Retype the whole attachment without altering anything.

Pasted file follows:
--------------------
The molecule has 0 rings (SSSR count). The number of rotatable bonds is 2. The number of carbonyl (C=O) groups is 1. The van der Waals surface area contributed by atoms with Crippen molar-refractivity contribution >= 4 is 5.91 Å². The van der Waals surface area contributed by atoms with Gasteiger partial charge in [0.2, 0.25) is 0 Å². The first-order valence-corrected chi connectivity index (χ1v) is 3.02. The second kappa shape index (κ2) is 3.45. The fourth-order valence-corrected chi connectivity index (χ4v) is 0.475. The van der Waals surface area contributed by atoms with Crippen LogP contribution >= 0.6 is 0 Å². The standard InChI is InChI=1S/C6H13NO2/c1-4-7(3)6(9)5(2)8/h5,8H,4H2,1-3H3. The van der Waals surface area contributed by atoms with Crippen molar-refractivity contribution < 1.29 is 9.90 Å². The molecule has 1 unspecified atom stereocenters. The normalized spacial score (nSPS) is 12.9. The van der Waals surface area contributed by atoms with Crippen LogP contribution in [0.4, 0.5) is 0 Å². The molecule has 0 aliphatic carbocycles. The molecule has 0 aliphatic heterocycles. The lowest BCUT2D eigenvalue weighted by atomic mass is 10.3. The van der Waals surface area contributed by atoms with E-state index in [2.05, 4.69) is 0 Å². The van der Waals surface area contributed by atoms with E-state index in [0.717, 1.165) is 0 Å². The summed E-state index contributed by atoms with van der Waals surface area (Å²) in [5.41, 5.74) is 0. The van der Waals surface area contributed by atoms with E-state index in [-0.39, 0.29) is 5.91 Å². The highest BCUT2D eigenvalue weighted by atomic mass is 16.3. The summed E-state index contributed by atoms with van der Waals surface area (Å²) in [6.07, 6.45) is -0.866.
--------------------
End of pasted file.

The molecule has 0 rings (SSSR count). The number of rotatable bonds is 2. The number of carbonyl (C=O) groups is 1. The van der Waals surface area contributed by atoms with Crippen molar-refractivity contribution >= 4 is 5.91 Å². The van der Waals surface area contributed by atoms with Gasteiger partial charge in [0.2, 0.25) is 0 Å². The first-order valence-corrected chi connectivity index (χ1v) is 3.02. The second kappa shape index (κ2) is 3.45. The fourth-order valence-corrected chi connectivity index (χ4v) is 0.475. The van der Waals surface area contributed by atoms with Crippen LogP contribution >= 0.6 is 0 Å². The standard InChI is InChI=1S/C6H13NO2/c1-4-7(3)6(9)5(2)8/h5,8H,4H2,1-3H3. The van der Waals surface area contributed by atoms with Crippen molar-refractivity contribution < 1.29 is 9.90 Å². The molecule has 1 unspecified atom stereocenters. The normalized spacial score (nSPS) is 12.9. The van der Waals surface area contributed by atoms with Crippen LogP contribution in [0.4, 0.5) is 0 Å². The molecule has 0 aliphatic carbocycles. The molecule has 0 aliphatic heterocycles. The lowest BCUT2D eigenvalue weighted by atomic mass is 10.3. The van der Waals surface area contributed by atoms with E-state index in [2.05, 4.69) is 0 Å². The van der Waals surface area contributed by atoms with E-state index in [0.717, 1.165) is 0 Å². The summed E-state index contributed by atoms with van der Waals surface area (Å²) in [5.41, 5.74) is 0. The van der Waals surface area contributed by atoms with E-state index in [-0.39, 0.29) is 5.91 Å². The highest BCUT2D eigenvalue weighted by atomic mass is 16.3. The summed E-state index contributed by atoms with van der Waals surface area (Å²) in [6.07, 6.45) is -0.866.